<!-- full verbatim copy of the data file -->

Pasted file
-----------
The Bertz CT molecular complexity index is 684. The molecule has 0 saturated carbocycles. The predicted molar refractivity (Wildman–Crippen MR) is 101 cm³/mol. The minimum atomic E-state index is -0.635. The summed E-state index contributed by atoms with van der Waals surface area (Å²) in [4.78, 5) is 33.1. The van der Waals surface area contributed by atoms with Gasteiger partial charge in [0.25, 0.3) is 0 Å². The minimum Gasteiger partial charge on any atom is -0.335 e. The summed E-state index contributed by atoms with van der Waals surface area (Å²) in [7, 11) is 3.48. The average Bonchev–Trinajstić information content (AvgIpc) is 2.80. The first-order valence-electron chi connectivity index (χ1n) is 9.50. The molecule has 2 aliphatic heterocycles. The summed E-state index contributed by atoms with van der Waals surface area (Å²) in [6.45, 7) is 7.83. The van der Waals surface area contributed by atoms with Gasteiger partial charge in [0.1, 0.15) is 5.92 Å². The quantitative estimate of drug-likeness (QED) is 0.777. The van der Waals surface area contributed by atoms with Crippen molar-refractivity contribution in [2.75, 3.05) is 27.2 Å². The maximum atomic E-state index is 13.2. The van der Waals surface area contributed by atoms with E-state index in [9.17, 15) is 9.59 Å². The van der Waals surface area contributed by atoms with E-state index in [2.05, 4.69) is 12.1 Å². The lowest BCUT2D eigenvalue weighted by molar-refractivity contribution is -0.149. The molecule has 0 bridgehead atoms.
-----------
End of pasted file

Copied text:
The Bertz CT molecular complexity index is 684. The molecule has 0 saturated carbocycles. The predicted molar refractivity (Wildman–Crippen MR) is 101 cm³/mol. The minimum atomic E-state index is -0.635. The summed E-state index contributed by atoms with van der Waals surface area (Å²) in [4.78, 5) is 33.1. The van der Waals surface area contributed by atoms with Gasteiger partial charge in [0.25, 0.3) is 0 Å². The minimum Gasteiger partial charge on any atom is -0.335 e. The summed E-state index contributed by atoms with van der Waals surface area (Å²) in [7, 11) is 3.48. The average Bonchev–Trinajstić information content (AvgIpc) is 2.80. The first-order valence-electron chi connectivity index (χ1n) is 9.50. The molecule has 2 aliphatic heterocycles. The summed E-state index contributed by atoms with van der Waals surface area (Å²) in [6.45, 7) is 7.83. The van der Waals surface area contributed by atoms with Gasteiger partial charge in [0.1, 0.15) is 5.92 Å². The quantitative estimate of drug-likeness (QED) is 0.777. The van der Waals surface area contributed by atoms with Crippen molar-refractivity contribution in [2.75, 3.05) is 27.2 Å². The maximum atomic E-state index is 13.2. The van der Waals surface area contributed by atoms with E-state index in [9.17, 15) is 9.59 Å². The van der Waals surface area contributed by atoms with E-state index in [2.05, 4.69) is 12.1 Å². The lowest BCUT2D eigenvalue weighted by molar-refractivity contribution is -0.149. The molecule has 0 bridgehead atoms.